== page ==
Britney Spears is truly America’s sweetheart. However, as one of the world’s biggest pop stars, Spears’ stumbles are all too documented. When other sweethearts stumble, they tend to fade into obscurity, usually in a haze of drug addictions and run-ins with the law.
We forgive Britney Spears. In February 2008, amid a flurry of flashing sirens and helicopter blades, the singer was taken to a UCLA psych ward. By December of that year, a sober, smiling Spears graced the cover of Rolling Stone — weave intact — with the headline “Britney Returns!” heralding her album “Circus.”
And now, after a successful world tour and a low profile, Spears’ seventh studio album, “Femme Fatale,” the first in almost three years, dropped Tuesday.
It seems free of the bad PR plaguing past releases. And though she’s auto-tuned as ever, early reviews from music magazines hint that this may be the best effort of Spears’ troublesome career.
See? Britney Spears could probably rob a bank while pregnant and nude and wielding a bucket of spicy drumsticks from KFC — and America would still find it in its great, big, land-o’-the-free heart to forgive her.
Musical talents or shortcomings aside, it is important to consider that above anything else, Spears’ staying power with American audiences rests in what we (think we) know of Britney the celebrity, Britney the pop culture phenomenon and Britney the should-be disaster who manages to sell amazing amounts of records.
Here’s how celebrity works in the world of Britney Spears.
Remember when Spears was a virgin? It was such a big deal because Spears’ alleged virginity seemed to contradict the manufactured sexuality in her earlier music videos.
In the video for her very first single, 1998’s “... Baby One More Time,” Spears was labeled a provocateur for saucily sashaying in schoolgirl attire. Media rumors concerning the singer’s sexual availability swirled.
The end of her high-profile romance with *NSYNC heartthrob Justin Timberlake burst that bubble when Timberlake told a reporter in 2002, “She hasn’t been a virgin for a while now. And I should know.”
Fans (and parents) were devastated. They should’ve taken note of her 2000 hit, “Oops! ... I Did It Again.” Was Spears ever that innocent?
Not so, because these days, celebrity means building stars up to see them fall and then rejoice when they’ve reclaimed the throne.
Socialite Edie Sedgwick once said Andy Warhol threw America back in its face. Warhol turned Campbell’s soup cans to icons.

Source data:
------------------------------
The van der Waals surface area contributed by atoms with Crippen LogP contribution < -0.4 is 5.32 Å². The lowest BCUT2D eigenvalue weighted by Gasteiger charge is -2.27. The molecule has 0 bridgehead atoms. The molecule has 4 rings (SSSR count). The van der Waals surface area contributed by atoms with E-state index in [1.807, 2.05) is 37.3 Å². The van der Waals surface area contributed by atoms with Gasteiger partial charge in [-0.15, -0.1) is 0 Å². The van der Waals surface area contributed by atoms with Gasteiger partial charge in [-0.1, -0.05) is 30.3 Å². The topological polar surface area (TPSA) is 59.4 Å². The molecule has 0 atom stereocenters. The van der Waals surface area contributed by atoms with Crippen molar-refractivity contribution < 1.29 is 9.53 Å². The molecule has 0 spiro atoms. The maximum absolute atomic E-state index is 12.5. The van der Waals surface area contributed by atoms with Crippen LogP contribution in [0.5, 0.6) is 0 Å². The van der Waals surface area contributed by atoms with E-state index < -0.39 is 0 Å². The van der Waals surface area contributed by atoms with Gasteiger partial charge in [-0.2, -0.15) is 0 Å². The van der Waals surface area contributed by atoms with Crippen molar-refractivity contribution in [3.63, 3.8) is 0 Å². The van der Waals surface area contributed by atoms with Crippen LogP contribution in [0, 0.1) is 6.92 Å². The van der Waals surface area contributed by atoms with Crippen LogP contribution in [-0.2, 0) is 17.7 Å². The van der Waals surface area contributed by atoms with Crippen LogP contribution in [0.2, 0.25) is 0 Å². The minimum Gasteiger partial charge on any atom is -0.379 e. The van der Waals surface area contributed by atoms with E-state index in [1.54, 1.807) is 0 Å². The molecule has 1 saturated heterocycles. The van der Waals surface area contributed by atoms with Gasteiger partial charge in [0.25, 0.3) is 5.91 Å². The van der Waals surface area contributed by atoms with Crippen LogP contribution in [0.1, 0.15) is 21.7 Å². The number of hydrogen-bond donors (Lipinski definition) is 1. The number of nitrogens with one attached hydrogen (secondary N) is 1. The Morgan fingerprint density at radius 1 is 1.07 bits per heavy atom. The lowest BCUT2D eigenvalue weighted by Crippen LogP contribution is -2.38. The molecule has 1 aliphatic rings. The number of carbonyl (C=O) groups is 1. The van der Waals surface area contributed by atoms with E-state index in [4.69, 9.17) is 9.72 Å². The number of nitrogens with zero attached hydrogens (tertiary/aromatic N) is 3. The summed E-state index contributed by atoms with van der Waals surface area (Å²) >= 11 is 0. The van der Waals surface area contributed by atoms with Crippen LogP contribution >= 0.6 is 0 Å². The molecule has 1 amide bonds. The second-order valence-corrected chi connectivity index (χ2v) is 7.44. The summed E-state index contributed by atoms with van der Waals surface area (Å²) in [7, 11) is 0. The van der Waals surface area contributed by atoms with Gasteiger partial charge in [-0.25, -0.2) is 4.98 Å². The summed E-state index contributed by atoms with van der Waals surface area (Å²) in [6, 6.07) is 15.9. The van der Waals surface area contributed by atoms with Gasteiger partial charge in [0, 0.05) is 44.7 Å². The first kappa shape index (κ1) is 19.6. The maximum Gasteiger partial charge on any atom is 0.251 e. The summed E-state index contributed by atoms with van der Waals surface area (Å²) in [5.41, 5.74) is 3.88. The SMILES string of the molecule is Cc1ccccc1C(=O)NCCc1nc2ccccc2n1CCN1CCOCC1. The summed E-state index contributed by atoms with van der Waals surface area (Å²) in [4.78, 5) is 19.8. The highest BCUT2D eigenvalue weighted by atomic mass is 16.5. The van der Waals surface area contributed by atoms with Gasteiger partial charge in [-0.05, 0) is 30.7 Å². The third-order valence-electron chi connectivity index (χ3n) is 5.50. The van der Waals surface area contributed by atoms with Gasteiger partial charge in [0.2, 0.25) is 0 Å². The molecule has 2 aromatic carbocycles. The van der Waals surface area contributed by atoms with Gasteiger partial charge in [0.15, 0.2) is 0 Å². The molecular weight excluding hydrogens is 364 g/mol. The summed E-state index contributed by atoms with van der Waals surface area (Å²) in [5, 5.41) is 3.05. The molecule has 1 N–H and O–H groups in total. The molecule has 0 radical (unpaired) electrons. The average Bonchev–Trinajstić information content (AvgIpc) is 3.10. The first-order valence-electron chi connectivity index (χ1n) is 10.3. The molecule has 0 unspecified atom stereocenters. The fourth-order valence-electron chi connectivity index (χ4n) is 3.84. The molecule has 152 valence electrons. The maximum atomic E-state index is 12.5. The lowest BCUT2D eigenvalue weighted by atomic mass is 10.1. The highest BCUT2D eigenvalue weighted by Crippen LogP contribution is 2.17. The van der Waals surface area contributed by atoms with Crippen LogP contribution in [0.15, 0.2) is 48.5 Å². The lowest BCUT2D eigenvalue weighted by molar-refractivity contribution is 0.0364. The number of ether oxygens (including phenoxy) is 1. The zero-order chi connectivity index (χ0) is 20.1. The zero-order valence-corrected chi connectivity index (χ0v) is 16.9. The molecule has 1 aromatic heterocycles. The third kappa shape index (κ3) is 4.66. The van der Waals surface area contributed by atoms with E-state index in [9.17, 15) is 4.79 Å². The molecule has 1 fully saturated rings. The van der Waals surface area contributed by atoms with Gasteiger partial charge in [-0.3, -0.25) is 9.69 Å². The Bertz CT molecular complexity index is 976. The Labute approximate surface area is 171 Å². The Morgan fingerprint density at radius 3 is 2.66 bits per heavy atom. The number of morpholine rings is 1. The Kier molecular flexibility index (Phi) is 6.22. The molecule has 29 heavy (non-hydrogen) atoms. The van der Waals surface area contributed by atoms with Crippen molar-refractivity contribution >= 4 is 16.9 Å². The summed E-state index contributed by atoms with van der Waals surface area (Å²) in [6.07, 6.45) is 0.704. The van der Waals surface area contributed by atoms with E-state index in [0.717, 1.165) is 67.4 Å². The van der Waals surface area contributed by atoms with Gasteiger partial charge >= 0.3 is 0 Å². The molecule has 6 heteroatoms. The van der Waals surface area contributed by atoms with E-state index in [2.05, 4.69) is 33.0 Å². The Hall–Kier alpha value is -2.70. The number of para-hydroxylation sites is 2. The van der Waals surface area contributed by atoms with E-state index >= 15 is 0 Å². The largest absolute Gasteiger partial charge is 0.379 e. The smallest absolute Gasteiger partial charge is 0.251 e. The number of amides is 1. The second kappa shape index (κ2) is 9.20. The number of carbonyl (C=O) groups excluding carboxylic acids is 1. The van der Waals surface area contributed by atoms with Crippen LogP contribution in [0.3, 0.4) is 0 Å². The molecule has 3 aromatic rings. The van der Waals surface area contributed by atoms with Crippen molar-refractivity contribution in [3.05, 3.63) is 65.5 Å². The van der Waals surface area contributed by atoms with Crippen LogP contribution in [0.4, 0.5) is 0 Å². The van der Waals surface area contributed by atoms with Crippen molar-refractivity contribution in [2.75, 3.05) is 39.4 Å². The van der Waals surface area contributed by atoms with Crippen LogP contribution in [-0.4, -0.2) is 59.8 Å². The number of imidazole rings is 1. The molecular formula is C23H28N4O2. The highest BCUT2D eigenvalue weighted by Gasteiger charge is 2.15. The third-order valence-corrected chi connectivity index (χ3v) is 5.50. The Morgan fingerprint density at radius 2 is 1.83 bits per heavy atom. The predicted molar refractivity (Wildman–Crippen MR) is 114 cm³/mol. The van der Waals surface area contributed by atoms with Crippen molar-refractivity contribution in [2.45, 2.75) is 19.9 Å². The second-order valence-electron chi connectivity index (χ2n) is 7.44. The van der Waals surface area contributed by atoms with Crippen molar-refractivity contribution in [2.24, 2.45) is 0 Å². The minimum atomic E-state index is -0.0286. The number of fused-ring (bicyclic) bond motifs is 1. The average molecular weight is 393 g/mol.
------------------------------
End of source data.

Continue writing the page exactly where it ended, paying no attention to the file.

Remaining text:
And later, Spears and her handlers capitalized on Britney Spears Inc. The brand is accessible and transcendent, with lucrative products like dolls, video games, perfumes and a clothing line with Candie’s. America is capitalist and a touchstone for accessible products. So as Spears’ brand rose to empire status, so did her stardom — and her net worth.
In the last fiscal year, according to Forbes magazine, Spears banked $64 million, becoming the second highest-paid celebrity younger than 30.
Take that, America.
At the end of the day, Spears is rich, famous and powerful because we made her so. Sure, Spears has that undeniable spark one must have to achieve superstardom, but even that is dwindling.
Spears’ career is dictated by producers, managers, publicists and occasionally her parents (Spears was under estate conservatorship in 2008). It’s interesting that at nearly 30 years old, Spears still lacks control of her professional life.
But like all successful empires, dollars make sense.
Musically, expensive sound engineering helps Spears, and her videos are still multimillion dollar affairs. However, Spears’ spark only comes through because she is Britney Spears the celebrity, the pop culture phenomenon, the should-be disaster.
She doesn’t interview well. It can be argued that she doesn’t dance as ferociously as she used to. She seems to be half-assing while everyone covers her ass, scrambling to build the Britney Spears that once was. Stripped of her support, what and who
would she be?
It’s like Britney Spears gets away with murder simply because she can.
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